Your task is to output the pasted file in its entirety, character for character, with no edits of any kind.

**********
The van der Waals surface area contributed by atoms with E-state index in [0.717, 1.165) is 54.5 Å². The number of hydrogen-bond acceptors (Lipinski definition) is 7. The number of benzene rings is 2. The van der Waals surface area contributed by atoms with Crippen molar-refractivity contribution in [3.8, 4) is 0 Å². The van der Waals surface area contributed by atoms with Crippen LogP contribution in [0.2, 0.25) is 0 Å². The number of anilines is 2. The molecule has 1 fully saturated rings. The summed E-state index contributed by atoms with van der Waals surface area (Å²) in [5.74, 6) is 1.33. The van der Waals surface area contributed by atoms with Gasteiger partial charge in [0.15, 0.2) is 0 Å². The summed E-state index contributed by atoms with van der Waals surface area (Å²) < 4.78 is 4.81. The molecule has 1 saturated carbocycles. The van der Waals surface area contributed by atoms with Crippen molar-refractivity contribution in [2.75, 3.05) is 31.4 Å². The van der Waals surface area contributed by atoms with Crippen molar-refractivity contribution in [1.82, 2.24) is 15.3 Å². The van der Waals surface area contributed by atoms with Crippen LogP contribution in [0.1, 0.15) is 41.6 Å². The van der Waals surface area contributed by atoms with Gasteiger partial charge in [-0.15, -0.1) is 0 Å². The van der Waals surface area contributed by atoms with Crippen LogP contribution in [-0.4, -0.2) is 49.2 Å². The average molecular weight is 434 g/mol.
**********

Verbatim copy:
The van der Waals surface area contributed by atoms with E-state index in [0.717, 1.165) is 54.5 Å². The number of hydrogen-bond acceptors (Lipinski definition) is 7. The number of benzene rings is 2. The van der Waals surface area contributed by atoms with Crippen molar-refractivity contribution in [3.8, 4) is 0 Å². The van der Waals surface area contributed by atoms with Crippen LogP contribution in [0.2, 0.25) is 0 Å². The number of anilines is 2. The molecule has 1 fully saturated rings. The summed E-state index contributed by atoms with van der Waals surface area (Å²) in [5.74, 6) is 1.33. The van der Waals surface area contributed by atoms with Gasteiger partial charge in [0.15, 0.2) is 0 Å². The summed E-state index contributed by atoms with van der Waals surface area (Å²) < 4.78 is 4.81. The molecule has 1 saturated carbocycles. The van der Waals surface area contributed by atoms with Crippen molar-refractivity contribution in [2.75, 3.05) is 31.4 Å². The van der Waals surface area contributed by atoms with Crippen molar-refractivity contribution in [1.82, 2.24) is 15.3 Å². The van der Waals surface area contributed by atoms with Crippen LogP contribution in [0.1, 0.15) is 41.6 Å². The van der Waals surface area contributed by atoms with Gasteiger partial charge in [-0.15, -0.1) is 0 Å². The van der Waals surface area contributed by atoms with Crippen LogP contribution in [-0.4, -0.2) is 49.2 Å². The average molecular weight is 434 g/mol.